China’s markets ended Friday on a stronger footing, with the yuan reversing an early slump spurred by the central bank’s move to weaken the daily currency fixing by the most since 2016. The Chinese currency was little changed at 6.7790 per dollar at 5:36 p.m. in Shanghai after falling as much as 0.5 percent to mark a fresh one-year low. Dollar selling by a big Chinese bank helped stem the morning losses, traders said. Stocks also changed course, surging in the afternoon session after a report said regulators will loosen rules on the asset management industry. The yuan’s decline of more than 4 percent over the past month, the steepest among major currencies, has provoked fresh speculation about whether the decline is a natural consequence of policy easing efforts to cushion a slowing economy, and how far officials will let it go. U.S. President Donald Trump told CNBC that the currency is “dropping like a rock,” putting America at a disadvantage as trade tensions escalate. “The PBOC will only let the yuan devalue in an orderly fashion at best, instead of letting it depreciate freely, in order to avoid the risk of capital flight,” said Ngan Kim Man, co-head of treasury at China Everbright Bank Co.’s Hong Kong branch. The Shanghai equity benchmark rallied 2.1 percent, snapping a five-day losing streak, and a gauge of financial companies closed up 3.8 percent, its biggest gain since August 2016. The Hang Seng Index in Hong Kong rose 0.8 percent. The yield on 10-year government debt climbed 7 basis points to 3.52 percent, the biggest increase since October. Analysts said a 21st Century Business Herald report that mutual funds will be allowed to buy non-standard products helped drive the moves. The news boosted risk appetite as previous expectations were for China to ban the buying of such products, said Frances Cheung, head of Asia macro strategy at Westpac Banking Corp. in Singapore.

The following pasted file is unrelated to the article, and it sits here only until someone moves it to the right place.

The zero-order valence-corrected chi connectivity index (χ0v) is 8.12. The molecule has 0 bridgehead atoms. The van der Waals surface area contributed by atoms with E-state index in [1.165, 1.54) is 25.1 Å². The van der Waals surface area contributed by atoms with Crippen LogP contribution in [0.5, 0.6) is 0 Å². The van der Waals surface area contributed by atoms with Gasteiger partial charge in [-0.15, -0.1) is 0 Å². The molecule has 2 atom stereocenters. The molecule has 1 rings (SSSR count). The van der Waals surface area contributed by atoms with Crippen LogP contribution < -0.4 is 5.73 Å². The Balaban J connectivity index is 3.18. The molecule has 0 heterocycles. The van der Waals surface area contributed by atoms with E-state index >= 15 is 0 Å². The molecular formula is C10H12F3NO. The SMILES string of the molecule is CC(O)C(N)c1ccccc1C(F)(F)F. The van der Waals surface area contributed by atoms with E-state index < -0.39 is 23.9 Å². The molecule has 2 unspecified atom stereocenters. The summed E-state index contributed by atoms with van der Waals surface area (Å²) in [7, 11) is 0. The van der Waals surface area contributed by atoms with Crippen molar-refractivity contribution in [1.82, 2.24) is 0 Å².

Asia Stocks Rebound as Chinese Equities Surge, Yuan Erases Loss
Asian equities erased earlier losses as Chinese stocks surged after a report said regulators will loosen rules on the asset management industry. The yuan wiped out an earlier decline amid suspected intervention from officials. The MSCI Asia Pacific Index rose 0.5 percent to 165.41 as of 3:15 p.m. in Hong Kong. The Shanghai Composite Index rallied 2 percent as a gauge of financial companies gained on a report in 21st Century Business Herald that said mutual funds will be allowed to buy non-standard products, said Zhang Gang, a strategist at Central China Securities. Speculation that Chinese officials were seeking to cool declines sent the yuan higher as a big Chinese bank was seen offering to sell the dollar when the yuan weakened to 6.81 this morning, according to traders. “The bounce in the yuan helped ease the market’s nervousness with the currency’s continued weakness, which could lead to a round of competitive devaluation across the region if it’s not arrested,” said Astro del Castillo, a managing director at First Grade Finance Inc.